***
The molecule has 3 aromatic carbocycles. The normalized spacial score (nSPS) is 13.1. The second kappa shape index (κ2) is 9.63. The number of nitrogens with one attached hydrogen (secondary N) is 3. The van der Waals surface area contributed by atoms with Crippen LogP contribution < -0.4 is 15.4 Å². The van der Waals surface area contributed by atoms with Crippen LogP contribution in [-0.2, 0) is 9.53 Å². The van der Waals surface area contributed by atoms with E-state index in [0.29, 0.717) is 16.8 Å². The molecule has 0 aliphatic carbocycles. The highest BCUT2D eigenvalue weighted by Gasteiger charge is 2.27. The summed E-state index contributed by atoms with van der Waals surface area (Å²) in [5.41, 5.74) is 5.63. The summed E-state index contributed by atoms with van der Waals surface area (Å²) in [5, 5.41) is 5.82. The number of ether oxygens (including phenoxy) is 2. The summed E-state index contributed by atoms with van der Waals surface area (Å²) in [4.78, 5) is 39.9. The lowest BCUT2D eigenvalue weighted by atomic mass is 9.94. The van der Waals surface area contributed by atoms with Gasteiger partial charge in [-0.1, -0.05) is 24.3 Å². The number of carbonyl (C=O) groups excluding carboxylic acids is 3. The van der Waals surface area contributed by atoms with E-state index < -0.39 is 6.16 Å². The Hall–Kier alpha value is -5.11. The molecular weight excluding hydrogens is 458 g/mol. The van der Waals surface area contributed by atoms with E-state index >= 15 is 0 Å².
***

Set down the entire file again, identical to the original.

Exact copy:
The molecule has 3 aromatic carbocycles. The normalized spacial score (nSPS) is 13.1. The second kappa shape index (κ2) is 9.63. The number of nitrogens with one attached hydrogen (secondary N) is 3. The van der Waals surface area contributed by atoms with Crippen LogP contribution < -0.4 is 15.4 Å². The van der Waals surface area contributed by atoms with Crippen LogP contribution in [-0.2, 0) is 9.53 Å². The van der Waals surface area contributed by atoms with E-state index in [0.29, 0.717) is 16.8 Å². The molecule has 0 aliphatic carbocycles. The highest BCUT2D eigenvalue weighted by Gasteiger charge is 2.27. The summed E-state index contributed by atoms with van der Waals surface area (Å²) in [5.41, 5.74) is 5.63. The summed E-state index contributed by atoms with van der Waals surface area (Å²) in [5, 5.41) is 5.82. The number of ether oxygens (including phenoxy) is 2. The summed E-state index contributed by atoms with van der Waals surface area (Å²) in [4.78, 5) is 39.9. The lowest BCUT2D eigenvalue weighted by atomic mass is 9.94. The van der Waals surface area contributed by atoms with Gasteiger partial charge in [-0.1, -0.05) is 24.3 Å². The number of carbonyl (C=O) groups excluding carboxylic acids is 3. The van der Waals surface area contributed by atoms with E-state index < -0.39 is 6.16 Å². The Hall–Kier alpha value is -5.11. The molecular weight excluding hydrogens is 458 g/mol. The van der Waals surface area contributed by atoms with E-state index >= 15 is 0 Å².